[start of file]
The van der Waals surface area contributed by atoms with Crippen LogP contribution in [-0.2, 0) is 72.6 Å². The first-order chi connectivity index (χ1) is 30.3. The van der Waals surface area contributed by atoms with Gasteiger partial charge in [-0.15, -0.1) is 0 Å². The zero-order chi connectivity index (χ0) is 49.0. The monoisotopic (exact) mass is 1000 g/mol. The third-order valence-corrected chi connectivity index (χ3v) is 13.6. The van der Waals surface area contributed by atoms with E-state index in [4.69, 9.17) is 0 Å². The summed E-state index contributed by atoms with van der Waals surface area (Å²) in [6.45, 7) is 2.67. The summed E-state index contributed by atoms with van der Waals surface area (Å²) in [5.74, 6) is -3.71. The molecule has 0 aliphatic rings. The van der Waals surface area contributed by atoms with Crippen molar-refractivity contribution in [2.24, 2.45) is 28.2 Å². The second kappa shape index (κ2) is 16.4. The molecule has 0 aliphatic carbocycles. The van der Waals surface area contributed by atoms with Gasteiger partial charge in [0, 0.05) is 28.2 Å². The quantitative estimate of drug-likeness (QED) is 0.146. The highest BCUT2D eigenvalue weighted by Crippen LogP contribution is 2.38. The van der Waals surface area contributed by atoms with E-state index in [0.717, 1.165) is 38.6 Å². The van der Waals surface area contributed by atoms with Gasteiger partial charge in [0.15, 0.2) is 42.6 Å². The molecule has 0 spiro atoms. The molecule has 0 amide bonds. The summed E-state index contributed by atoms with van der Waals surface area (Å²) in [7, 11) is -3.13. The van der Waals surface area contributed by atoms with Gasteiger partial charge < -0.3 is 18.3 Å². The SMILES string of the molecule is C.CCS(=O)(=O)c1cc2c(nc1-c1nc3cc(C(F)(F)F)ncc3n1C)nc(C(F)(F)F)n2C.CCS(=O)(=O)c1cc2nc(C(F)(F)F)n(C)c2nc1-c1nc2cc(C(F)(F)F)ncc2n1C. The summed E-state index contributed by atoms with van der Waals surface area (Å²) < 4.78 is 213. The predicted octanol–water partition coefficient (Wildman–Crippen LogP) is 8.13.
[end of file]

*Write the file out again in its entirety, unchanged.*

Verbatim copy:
The van der Waals surface area contributed by atoms with Crippen LogP contribution in [-0.2, 0) is 72.6 Å². The first-order chi connectivity index (χ1) is 30.3. The van der Waals surface area contributed by atoms with Gasteiger partial charge in [-0.15, -0.1) is 0 Å². The zero-order chi connectivity index (χ0) is 49.0. The monoisotopic (exact) mass is 1000 g/mol. The third-order valence-corrected chi connectivity index (χ3v) is 13.6. The van der Waals surface area contributed by atoms with E-state index in [4.69, 9.17) is 0 Å². The summed E-state index contributed by atoms with van der Waals surface area (Å²) in [6.45, 7) is 2.67. The summed E-state index contributed by atoms with van der Waals surface area (Å²) in [5.74, 6) is -3.71. The molecule has 0 aliphatic rings. The van der Waals surface area contributed by atoms with Crippen molar-refractivity contribution in [2.24, 2.45) is 28.2 Å². The second kappa shape index (κ2) is 16.4. The molecule has 0 aliphatic carbocycles. The van der Waals surface area contributed by atoms with Gasteiger partial charge in [0, 0.05) is 28.2 Å². The quantitative estimate of drug-likeness (QED) is 0.146. The highest BCUT2D eigenvalue weighted by Crippen LogP contribution is 2.38. The van der Waals surface area contributed by atoms with E-state index in [0.717, 1.165) is 38.6 Å². The van der Waals surface area contributed by atoms with Gasteiger partial charge in [0.15, 0.2) is 42.6 Å². The molecule has 0 spiro atoms. The molecule has 0 amide bonds. The summed E-state index contributed by atoms with van der Waals surface area (Å²) in [7, 11) is -3.13. The van der Waals surface area contributed by atoms with Gasteiger partial charge < -0.3 is 18.3 Å². The SMILES string of the molecule is C.CCS(=O)(=O)c1cc2c(nc1-c1nc3cc(C(F)(F)F)ncc3n1C)nc(C(F)(F)F)n2C.CCS(=O)(=O)c1cc2nc(C(F)(F)F)n(C)c2nc1-c1nc2cc(C(F)(F)F)ncc2n1C. The summed E-state index contributed by atoms with van der Waals surface area (Å²) < 4.78 is 213. The predicted octanol–water partition coefficient (Wildman–Crippen LogP) is 8.13.